This lecture is co-sponsored by the Massachusetts CFIDS/ME & FM Association and the Massachusetts Department of Public Health at the Hinton State Laboratory Institute. It will be held at their facility, 305 South Street, Jamaica Plain/ Boston, Massachusetts 02130. Registration will begin at 1 p.m. There is plenty of free parking and the auditorium comfortably holds a large group, so please pass the word.
Friday, April 8, 2011
A meta- analysis of 61 studies in PLoS ONE found an increased risk of breast cancer for women taking an antidepressant. Antidepressants are used by 27 million Americans -- most of whom are women. Antidepressants are increasingly being prescribed for other conditions such as hot flashes, headache, back pain, neuropathy, sleep-related conditions, anxiety spectrum disorders, eating disorders, and fibromyalgia. This analysis raises serious public health policy issues about how conflicts of interest by researchers and academic institutions skew the integrity of the research process, the scientific literature and clinical practice guidelines.
Vera Hassner Sharav, AHRP
Thursday, April 7, 2011
In fact, Social Security offers disability beneficiaries some incentive to ease back into the work force. For nine months after starting a job, they can earn any amount without threatening their benefits. For another three years, if their income falls below $1,000 a month, they can immediately receive full benefits again. And they can keep Medicare coverage for eight and a half years after going back to work, something few beneficiaries may realize.
So far, the program has had little success. Out of 12.5 million disabled workers and those who receive benefits for the disabled poor, only 13,656 returned to work over the last two and a half years, with less than a third of them earning enough to drop the benefits.
Nicole Maestas, an economist at the Rand Corporation, has examined Social Security data with fellow economist Kathleen J. Mullen, and concluded that in the absence of benefits, about 18 percent of recipients could work and earn at least $12,000 a year, the threshold at which benefits are suspended.
Other economists say that even among those denied benefits, a majority fail to go back to work, in part because of medical problems and a lack of marketable skills.
"In an atmosphere in which there is a concern about fiscal problems, it's always easy to point the finger at groups and say, 'These people should be working,' " said Prof. John Bound, an economist at the University of Michigan, "exaggerating the degree to which the disability insurance program is broken."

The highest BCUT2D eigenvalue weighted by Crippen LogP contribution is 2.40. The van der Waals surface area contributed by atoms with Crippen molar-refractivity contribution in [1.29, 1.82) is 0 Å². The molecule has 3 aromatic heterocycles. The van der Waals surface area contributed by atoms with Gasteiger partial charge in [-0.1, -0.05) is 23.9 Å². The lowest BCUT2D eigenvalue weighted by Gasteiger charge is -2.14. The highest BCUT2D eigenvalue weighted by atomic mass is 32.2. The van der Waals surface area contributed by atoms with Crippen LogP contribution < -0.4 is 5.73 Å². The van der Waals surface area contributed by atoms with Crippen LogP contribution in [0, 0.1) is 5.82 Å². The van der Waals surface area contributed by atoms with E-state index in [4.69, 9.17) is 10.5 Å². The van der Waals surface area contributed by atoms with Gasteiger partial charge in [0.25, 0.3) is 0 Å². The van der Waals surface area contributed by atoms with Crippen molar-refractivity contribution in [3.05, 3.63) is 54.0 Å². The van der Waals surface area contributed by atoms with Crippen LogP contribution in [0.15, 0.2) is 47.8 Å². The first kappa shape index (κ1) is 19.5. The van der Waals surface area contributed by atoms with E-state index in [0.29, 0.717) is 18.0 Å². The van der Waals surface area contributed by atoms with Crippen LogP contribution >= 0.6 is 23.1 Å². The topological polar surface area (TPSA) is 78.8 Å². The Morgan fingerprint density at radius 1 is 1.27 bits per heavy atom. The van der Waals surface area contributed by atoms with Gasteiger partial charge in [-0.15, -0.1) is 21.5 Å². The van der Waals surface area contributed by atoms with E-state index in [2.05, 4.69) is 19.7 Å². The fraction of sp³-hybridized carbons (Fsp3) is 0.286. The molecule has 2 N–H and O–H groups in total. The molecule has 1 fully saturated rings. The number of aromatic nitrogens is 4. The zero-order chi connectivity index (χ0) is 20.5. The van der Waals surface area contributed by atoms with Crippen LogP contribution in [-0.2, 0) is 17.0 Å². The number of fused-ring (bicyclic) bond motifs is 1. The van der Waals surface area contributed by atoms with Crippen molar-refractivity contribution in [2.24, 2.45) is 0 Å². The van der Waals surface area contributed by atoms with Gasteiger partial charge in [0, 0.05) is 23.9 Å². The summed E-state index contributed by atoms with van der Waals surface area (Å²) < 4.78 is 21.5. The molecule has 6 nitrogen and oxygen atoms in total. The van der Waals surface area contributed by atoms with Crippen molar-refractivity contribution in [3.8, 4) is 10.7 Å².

Even if claimants have more ambiguous medical cases, once they are granted disability benefits, they generally continue to collect. Of the 567,395 medical reviews conducted on beneficiaries in 2009, Social Security expects less than 1 percent to leave because of improved health.
Wednesday, April 6, 2011
Once upon a time, this wouldn't have been a question, because you had friends in common, who'd tell him for you, probably before the date, especially if those friends were setting you up. "Mary, John is a big football fanatic. John, Mary has major health problems."
Read more: http://www.4wallsandaview.com/2011/04/a-letter-from-a-me-survivor-to-everyone-else/#ixzz1Il0oTuRx
Monday, April 4, 2011
Professor Simon Wessely, psychiatrist:
"What the patient doesn't know won't hurt."
UNUM Insurance, Chief Medical Officer's Report 2007
This document is a discussion of the outcome of the PACE trials which coincide with a shake-up of the UK state benefit systems. The latter involves a move towards a 'comply or be sanctioned' culture. Strategies for differentiating yourself from the PACE trial patients and for holding on to state benefits are discussed. Key to success is having the strong financial support from ME/CFS charities to fund individual biomedical testing for patients. The flaws and weaknesses of the biopsychosocial model and the increasingly nebulous definitions that identify CFS patients as having only 'subjective fatigue', psychological in origin, can be exposed with thorough biomedical testing. Start lobbying your charities to pay for it now or face being characterised as having a Functional Somatic Syndrome and your resources cut off indefinitely. How PACE was allowed to come to fruition in this manner is a travesty. Patients have fought for over 50 years to get proper reco gnition for their illness, and several thousand research papers elucidating many of the biomedical factors behind their symptoms have been published. So why were they not taken seriously, and who failed to fight their corner? Could it be the ME/CFS charities who insisted that patients did not need any more than a set of standard blood tests (in line with Wessely School dogma); who seem content to broaden the definition of ME/CFS to include patients with no evidence of inflammation of the brain or spinal cord? The same charities who did not give their wholehearted support to the Canadian Criteria; which, while not perfect, at least recognised the neurological and other biomedical factors central to ME/CFS. And even now, what are the charities really doing about the mess that is the PACE trial publication? Very little seems to be the answer, and for that reason patients must now look to themselves, and each other to limit the damage.
Lara, Health Advocate
* The PACE Report - The MRC/PACE Trial Scandal
Jane Bryant, The One Click Group